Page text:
The Shapley Value Regression: Shapley value regression significantly ameliorates the deleterious effects of collinearity on the estimated parameters of a regression equation. The concept of Shapley value was introduced in (cooperative collusive) game theory where agents form collusion and cooperate with each other to raise the value of a game in their favour and later divide it among themselves. Distribution of the value of the game according to Shapley decomposition has been shown to have many desirable properties (Roth, 1988: pp 1-10) including linearity, unanimity, marginalism, etc. Following this theory of sharing of the value of a game, the Shapley value regression decomposes the R2 (read it R square) of a conventional regression (which is considered as the value of the collusive cooperative game) such that the mean expected marginal contribution of every predictor variable (agents in collusion to explain the variation in y, the dependent variable) sums up to R2.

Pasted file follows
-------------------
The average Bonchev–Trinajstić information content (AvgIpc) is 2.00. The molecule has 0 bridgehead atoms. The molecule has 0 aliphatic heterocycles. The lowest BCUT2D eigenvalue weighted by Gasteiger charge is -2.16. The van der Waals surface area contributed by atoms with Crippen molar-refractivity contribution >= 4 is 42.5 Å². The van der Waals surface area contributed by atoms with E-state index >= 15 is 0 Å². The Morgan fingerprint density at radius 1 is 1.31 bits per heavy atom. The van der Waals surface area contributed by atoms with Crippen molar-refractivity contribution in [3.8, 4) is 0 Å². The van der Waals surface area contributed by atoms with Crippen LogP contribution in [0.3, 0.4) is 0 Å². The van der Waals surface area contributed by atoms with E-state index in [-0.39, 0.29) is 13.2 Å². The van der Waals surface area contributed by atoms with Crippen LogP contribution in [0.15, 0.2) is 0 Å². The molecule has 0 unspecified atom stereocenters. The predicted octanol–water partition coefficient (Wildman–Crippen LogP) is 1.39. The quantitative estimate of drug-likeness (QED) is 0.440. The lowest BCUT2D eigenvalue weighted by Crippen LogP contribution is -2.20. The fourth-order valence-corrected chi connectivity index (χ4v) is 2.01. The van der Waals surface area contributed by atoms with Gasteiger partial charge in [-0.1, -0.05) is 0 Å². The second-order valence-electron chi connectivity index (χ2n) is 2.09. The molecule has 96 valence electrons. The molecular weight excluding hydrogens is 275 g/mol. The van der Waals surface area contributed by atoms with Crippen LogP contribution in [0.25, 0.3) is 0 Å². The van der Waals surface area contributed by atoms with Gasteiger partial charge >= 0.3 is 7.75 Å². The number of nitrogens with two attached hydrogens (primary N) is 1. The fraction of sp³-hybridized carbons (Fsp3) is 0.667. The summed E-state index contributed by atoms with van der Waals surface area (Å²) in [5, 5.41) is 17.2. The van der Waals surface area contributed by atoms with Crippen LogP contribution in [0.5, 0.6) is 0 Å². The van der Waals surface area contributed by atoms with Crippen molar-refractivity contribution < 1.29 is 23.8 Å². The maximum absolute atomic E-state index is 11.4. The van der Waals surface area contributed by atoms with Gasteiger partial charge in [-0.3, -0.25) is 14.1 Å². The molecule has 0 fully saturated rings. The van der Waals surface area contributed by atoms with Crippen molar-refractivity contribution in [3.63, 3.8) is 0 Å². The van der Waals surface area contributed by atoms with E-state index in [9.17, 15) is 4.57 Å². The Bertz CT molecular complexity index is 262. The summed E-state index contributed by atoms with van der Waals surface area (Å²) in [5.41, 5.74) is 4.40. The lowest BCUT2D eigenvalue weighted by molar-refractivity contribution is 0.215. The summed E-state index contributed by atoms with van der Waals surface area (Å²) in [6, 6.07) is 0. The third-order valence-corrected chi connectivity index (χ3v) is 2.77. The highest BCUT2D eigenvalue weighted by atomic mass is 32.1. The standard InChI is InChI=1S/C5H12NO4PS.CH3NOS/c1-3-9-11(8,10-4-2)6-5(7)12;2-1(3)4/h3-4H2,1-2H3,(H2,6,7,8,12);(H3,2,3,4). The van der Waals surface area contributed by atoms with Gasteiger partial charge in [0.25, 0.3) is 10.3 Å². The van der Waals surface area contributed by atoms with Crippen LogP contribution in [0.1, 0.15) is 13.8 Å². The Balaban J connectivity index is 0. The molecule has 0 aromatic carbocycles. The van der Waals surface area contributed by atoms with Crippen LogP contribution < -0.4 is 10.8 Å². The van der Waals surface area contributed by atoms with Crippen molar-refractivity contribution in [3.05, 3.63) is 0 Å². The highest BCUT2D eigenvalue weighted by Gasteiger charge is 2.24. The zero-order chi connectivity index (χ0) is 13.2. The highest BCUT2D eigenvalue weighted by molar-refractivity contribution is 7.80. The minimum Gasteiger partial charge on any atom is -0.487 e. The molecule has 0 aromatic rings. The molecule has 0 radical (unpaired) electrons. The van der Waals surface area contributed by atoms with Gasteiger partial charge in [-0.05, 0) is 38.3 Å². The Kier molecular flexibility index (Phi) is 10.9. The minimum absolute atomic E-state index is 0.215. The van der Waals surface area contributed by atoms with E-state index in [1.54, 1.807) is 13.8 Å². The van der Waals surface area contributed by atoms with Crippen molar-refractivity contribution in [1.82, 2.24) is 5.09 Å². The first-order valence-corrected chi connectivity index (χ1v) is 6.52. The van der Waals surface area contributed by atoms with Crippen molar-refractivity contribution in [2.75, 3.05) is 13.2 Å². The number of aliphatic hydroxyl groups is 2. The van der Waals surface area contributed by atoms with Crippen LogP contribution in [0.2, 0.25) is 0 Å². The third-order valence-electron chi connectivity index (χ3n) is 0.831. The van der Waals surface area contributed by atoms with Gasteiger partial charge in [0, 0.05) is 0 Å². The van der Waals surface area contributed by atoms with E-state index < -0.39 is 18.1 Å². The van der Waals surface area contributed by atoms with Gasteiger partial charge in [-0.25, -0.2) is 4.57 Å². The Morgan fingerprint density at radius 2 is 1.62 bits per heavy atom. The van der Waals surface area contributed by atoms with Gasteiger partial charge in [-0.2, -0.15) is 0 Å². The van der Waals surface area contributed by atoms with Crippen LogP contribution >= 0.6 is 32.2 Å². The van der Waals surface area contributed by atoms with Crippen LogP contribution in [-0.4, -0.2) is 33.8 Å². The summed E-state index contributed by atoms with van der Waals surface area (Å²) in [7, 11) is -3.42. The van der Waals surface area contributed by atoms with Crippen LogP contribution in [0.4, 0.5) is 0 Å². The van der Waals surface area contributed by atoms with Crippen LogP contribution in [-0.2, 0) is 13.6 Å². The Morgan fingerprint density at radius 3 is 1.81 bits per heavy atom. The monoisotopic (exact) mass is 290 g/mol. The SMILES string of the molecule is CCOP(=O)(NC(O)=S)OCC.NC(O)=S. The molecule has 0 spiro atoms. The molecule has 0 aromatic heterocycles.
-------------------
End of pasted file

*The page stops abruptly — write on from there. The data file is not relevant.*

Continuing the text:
The scheme of Shapley value regression is simple. Suppose z is the dependent variable and x1, x2, ... , xk ∈ X are the predictor variables, which may have strong collinearity. Let Yi ⊂ X in which xi ∈ X is not there or xi ∉ Yi. Thus, Yi will have only k-1 variables. We draw r (r=0, 1, 2, ... , k-1) variables from Yi and let this collection of variables so drawn be called Pr such that Pr ⊆ Yi . Also, Yi = Yi∪∅. Now, Pr can be drawn in L=kCr ways. Also, let Qr = Pr ∪ xi. Regress (least squares) z on Qr to find R2q. Regress (least squares) z on Pr to obtain R2p. The difference between the two R-squares is Dr = R2q - R2p, which is the marginal contribution of xi to z. This is done for all L combinations for a given r and arithmetic mean of Dr (over the sum of all L values of Dr) is computed. Once it is obtained for each r, its arithmetic mean is computed. Note that Pr is null for r=0, and thus Qr contains a single variable, namely xi. Further, when Pr is null, its R2 is zero. The result is the arithmetic average of the mean (or expected) marginal contributions of xi to z. This is done for all xi; i=1, k to obtain the Shapley value (Si) of xi; i=1, k. The In the regression model z=Xb+u, the OLS gives a value of R2. The sum of all Si; i=1,2, ..., k is equal to R2. Thus, OLS R2 has been decomposed. Once all Shapley value shares are known, one may retrieve the coefficients (with original scale and origin) by solving an optimization problem suggested by Lipovetsky (2006) using any appropriate optimization method. A simple algorithm and computer program is available in Mishra (2016).